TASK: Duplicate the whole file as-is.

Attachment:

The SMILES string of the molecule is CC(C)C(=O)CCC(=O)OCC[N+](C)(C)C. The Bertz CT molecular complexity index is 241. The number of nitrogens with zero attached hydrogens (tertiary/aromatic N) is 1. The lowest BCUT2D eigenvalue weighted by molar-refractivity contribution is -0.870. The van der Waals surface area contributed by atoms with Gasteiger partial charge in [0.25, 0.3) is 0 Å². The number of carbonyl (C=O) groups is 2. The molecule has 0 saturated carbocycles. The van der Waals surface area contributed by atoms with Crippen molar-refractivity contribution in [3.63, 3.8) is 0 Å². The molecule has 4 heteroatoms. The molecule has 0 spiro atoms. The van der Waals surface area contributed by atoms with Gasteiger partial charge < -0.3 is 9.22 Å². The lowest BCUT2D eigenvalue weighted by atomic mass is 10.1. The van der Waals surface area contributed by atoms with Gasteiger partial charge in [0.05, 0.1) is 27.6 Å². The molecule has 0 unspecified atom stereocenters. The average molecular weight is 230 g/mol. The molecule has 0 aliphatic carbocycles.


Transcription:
The SMILES string of the molecule is CC(C)C(=O)CCC(=O)OCC[N+](C)(C)C. The Bertz CT molecular complexity index is 241. The number of nitrogens with zero attached hydrogens (tertiary/aromatic N) is 1. The lowest BCUT2D eigenvalue weighted by molar-refractivity contribution is -0.870. The van der Waals surface area contributed by atoms with Gasteiger partial charge in [0.25, 0.3) is 0 Å². The number of carbonyl (C=O) groups is 2. The molecule has 0 saturated carbocycles. The van der Waals surface area contributed by atoms with Crippen molar-refractivity contribution in [3.63, 3.8) is 0 Å². The molecule has 4 heteroatoms. The molecule has 0 spiro atoms. The van der Waals surface area contributed by atoms with Gasteiger partial charge < -0.3 is 9.22 Å². The lowest BCUT2D eigenvalue weighted by atomic mass is 10.1. The van der Waals surface area contributed by atoms with Gasteiger partial charge in [0.05, 0.1) is 27.6 Å². The molecule has 0 unspecified atom stereocenters. The average molecular weight is 230 g/mol. The molecule has 0 aliphatic carbocycles.